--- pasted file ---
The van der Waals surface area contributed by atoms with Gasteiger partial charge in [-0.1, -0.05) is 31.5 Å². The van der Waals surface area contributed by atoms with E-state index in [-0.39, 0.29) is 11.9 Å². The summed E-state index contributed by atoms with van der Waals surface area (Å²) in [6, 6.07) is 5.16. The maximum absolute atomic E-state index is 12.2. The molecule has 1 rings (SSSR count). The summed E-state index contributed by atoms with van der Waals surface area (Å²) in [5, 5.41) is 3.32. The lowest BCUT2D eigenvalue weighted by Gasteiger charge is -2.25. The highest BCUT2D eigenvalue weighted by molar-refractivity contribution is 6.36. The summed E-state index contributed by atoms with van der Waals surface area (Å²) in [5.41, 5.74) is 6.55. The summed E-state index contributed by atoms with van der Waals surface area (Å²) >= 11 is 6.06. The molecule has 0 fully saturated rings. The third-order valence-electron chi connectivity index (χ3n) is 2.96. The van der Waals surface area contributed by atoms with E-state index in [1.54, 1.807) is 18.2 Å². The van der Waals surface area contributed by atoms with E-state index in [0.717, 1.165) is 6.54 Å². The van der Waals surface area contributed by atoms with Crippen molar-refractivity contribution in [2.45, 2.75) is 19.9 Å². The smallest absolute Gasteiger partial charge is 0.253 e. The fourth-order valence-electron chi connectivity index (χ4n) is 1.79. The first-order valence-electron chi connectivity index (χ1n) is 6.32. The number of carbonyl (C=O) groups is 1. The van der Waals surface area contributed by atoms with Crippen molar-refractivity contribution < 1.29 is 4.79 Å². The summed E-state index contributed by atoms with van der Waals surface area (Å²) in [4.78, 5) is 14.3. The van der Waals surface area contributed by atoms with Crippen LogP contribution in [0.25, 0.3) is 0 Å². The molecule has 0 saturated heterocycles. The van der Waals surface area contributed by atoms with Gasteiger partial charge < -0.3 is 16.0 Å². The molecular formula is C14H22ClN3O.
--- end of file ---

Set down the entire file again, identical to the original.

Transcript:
The van der Waals surface area contributed by atoms with Gasteiger partial charge in [-0.1, -0.05) is 31.5 Å². The van der Waals surface area contributed by atoms with E-state index in [-0.39, 0.29) is 11.9 Å². The summed E-state index contributed by atoms with van der Waals surface area (Å²) in [6, 6.07) is 5.16. The maximum absolute atomic E-state index is 12.2. The molecule has 1 rings (SSSR count). The summed E-state index contributed by atoms with van der Waals surface area (Å²) in [5, 5.41) is 3.32. The lowest BCUT2D eigenvalue weighted by Gasteiger charge is -2.25. The highest BCUT2D eigenvalue weighted by molar-refractivity contribution is 6.36. The summed E-state index contributed by atoms with van der Waals surface area (Å²) in [5.41, 5.74) is 6.55. The summed E-state index contributed by atoms with van der Waals surface area (Å²) >= 11 is 6.06. The molecule has 0 fully saturated rings. The third-order valence-electron chi connectivity index (χ3n) is 2.96. The van der Waals surface area contributed by atoms with E-state index in [1.54, 1.807) is 18.2 Å². The van der Waals surface area contributed by atoms with E-state index in [0.717, 1.165) is 6.54 Å². The van der Waals surface area contributed by atoms with Crippen molar-refractivity contribution in [2.45, 2.75) is 19.9 Å². The smallest absolute Gasteiger partial charge is 0.253 e. The fourth-order valence-electron chi connectivity index (χ4n) is 1.79. The first-order valence-electron chi connectivity index (χ1n) is 6.32. The number of carbonyl (C=O) groups is 1. The van der Waals surface area contributed by atoms with Crippen molar-refractivity contribution < 1.29 is 4.79 Å². The summed E-state index contributed by atoms with van der Waals surface area (Å²) in [4.78, 5) is 14.3. The van der Waals surface area contributed by atoms with Crippen LogP contribution in [0.25, 0.3) is 0 Å². The molecule has 0 saturated heterocycles. The van der Waals surface area contributed by atoms with Gasteiger partial charge < -0.3 is 16.0 Å². The molecular formula is C14H22ClN3O.